After connecting everything up, I tested the Nest to see if it worked and low and behold! It worked like expected. The only thing left after wiring and testing the setup is to mount it properly. However, the relay/transformer does not fit inside the original electrical box so I will need to devise a workaround to get it to all fit within the wall up to code.
Read the Continuation here: http://blog.anthonyngu.com/2017/01/10/finishing-touches-installing-nest-w-line-voltage/
I recently obtained a second Amazon Echo for free and set it up in my bedroom. For reference, I’ve got the first Amazon Echo set up in my living room and it’s just close enough proximity to the second one that if I use the same trigger name ‘Alexa’ for both of them, they can sometimes both hear me and both respond.
The current solution offered by the Alexa App is that you can switch the trigger name of one of them to either ‘Echo’ or ‘Amazon’. Although this works, it sucks for the user because you have to remember which name to use for each Echo and when you are asking something off the top of your head, you tend to forget which trigger name to say.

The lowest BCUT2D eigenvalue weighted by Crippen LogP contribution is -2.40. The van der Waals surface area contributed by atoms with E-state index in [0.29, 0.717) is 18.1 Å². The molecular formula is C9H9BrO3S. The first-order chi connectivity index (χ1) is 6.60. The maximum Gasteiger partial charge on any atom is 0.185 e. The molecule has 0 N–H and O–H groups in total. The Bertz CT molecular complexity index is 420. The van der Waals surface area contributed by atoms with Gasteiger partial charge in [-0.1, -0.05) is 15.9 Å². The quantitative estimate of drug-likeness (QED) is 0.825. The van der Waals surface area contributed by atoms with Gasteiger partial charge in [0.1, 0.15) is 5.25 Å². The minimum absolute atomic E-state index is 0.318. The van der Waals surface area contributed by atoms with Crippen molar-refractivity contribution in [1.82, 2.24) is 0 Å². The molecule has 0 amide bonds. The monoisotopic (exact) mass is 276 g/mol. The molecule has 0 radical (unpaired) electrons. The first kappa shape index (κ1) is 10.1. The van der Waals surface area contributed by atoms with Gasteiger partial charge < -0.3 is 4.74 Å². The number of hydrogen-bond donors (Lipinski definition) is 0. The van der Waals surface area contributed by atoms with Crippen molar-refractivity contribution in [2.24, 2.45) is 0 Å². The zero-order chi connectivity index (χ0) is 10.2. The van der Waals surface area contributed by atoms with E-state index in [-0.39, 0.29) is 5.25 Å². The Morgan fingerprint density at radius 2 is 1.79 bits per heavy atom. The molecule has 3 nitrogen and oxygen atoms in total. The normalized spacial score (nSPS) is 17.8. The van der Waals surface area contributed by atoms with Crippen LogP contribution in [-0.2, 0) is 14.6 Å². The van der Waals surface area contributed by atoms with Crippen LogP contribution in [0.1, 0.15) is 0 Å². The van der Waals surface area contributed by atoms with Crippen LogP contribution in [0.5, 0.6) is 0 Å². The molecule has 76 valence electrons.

So this got me thinking, what is the best method of remedying this situation?
The simplest solution would be to just drop the second query whenever it matches (within a declared timespan).
However, possible problems with this are:
What if they come in at the exact same time (or near enough to the same time that the flag hasn’t been set from the first query)? Although this would be very rare, it would most likely just result in two responses, so nothing that isn’t already happening.
What if the one that comes in second got delayed by the hardware and it is actually closer to the user? This would result in the closer Alexa device not responding and the farther one responding (not a great result)
Another possible solution is:
When the service that backs Alexa in the cloud receives two commands at near the same time from one account that have the same query, respond to the one that has the louder volume query and ignore the other.
The problem with this solution is that it produces a delay for every query since you have to wait for the possible “dual query” scenario. This might be able to be fixed by adding a “start query” signal to Alexa devices that sends a small packet to the Alexa service when a device is being given a query. This would allow the Alexa service to determine if multiple queries are incoming and whether to respond to the query immediately, or to wait for the second query for comparison.